[an error occurred while processing this directive]
BBC News
watch One-Minute World News
Last Updated: Sunday, 13 November 2005, 15:10 GMT
Gatwick resolves computer glitch
Gatwick Airport
A BAA spokeswoman said paperwork had to be done by hand
Gatwick Airport returned to normal on Sunday after computer problems led to delays on Saturday.

Computer teams shut down the check-in system completely overnight to fix the problem by Sunday morning.

Problems began at the West Sussex airport on Friday evening with queues building up on Saturday after a manual check-in system was put in place.

On Sunday, the airport said the system was fixed overnight and the check-in system was running smoothly.

When the computer problem arose on Friday evening, all of the check-in areas in the south and north terminals, apart from the British Airways desks, were affected.

We want to apologise and reassure passengers that we are working very hard to rectify the situation
BAA spokeswoman

On Saturday evening, two check-in zones in the south terminal and some areas of the north terminal were still affected.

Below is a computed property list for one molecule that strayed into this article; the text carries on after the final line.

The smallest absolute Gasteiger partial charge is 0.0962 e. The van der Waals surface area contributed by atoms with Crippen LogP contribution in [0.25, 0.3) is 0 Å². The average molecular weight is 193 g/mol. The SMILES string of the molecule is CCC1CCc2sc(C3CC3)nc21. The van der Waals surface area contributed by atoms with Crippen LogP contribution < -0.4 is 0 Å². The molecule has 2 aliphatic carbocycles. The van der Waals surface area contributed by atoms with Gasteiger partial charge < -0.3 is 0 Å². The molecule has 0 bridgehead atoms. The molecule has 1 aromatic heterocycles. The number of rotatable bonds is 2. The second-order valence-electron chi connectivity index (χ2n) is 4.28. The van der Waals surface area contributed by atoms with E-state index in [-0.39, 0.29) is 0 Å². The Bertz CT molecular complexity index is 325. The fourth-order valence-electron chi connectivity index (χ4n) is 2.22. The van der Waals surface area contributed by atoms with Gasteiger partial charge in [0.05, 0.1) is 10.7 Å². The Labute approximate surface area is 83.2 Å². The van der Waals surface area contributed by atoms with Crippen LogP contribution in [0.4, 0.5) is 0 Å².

A spokeswoman said that IT specialists were working to put the problem right and the majority of the south terminal was back in action on Saturday.

She said: "We have brought in additional staff to help manage queues and are keeping people informed at the airport and the situation is gradually improving."

'Minimum delays'

Passengers were advised to arrive "in good time".

Travel companies Thomas Cook, First Choice and Monarch Airlines said they had not experienced any problems, with flights leaving on time.

The airport said the main impact was that passengers were being slowed down as they went through check-in, but with minimum delay to flights.

Queues formed after paperwork including boarding passes had to be done by hand.

The BAA spokeswoman said: "We recognise that many people would have been affected and we want to apologise and reassure passengers that we are working very hard to rectify the situation."

The BBC is not responsible for the content of external internet sites


Americas Africa Europe Middle East South Asia Asia Pacific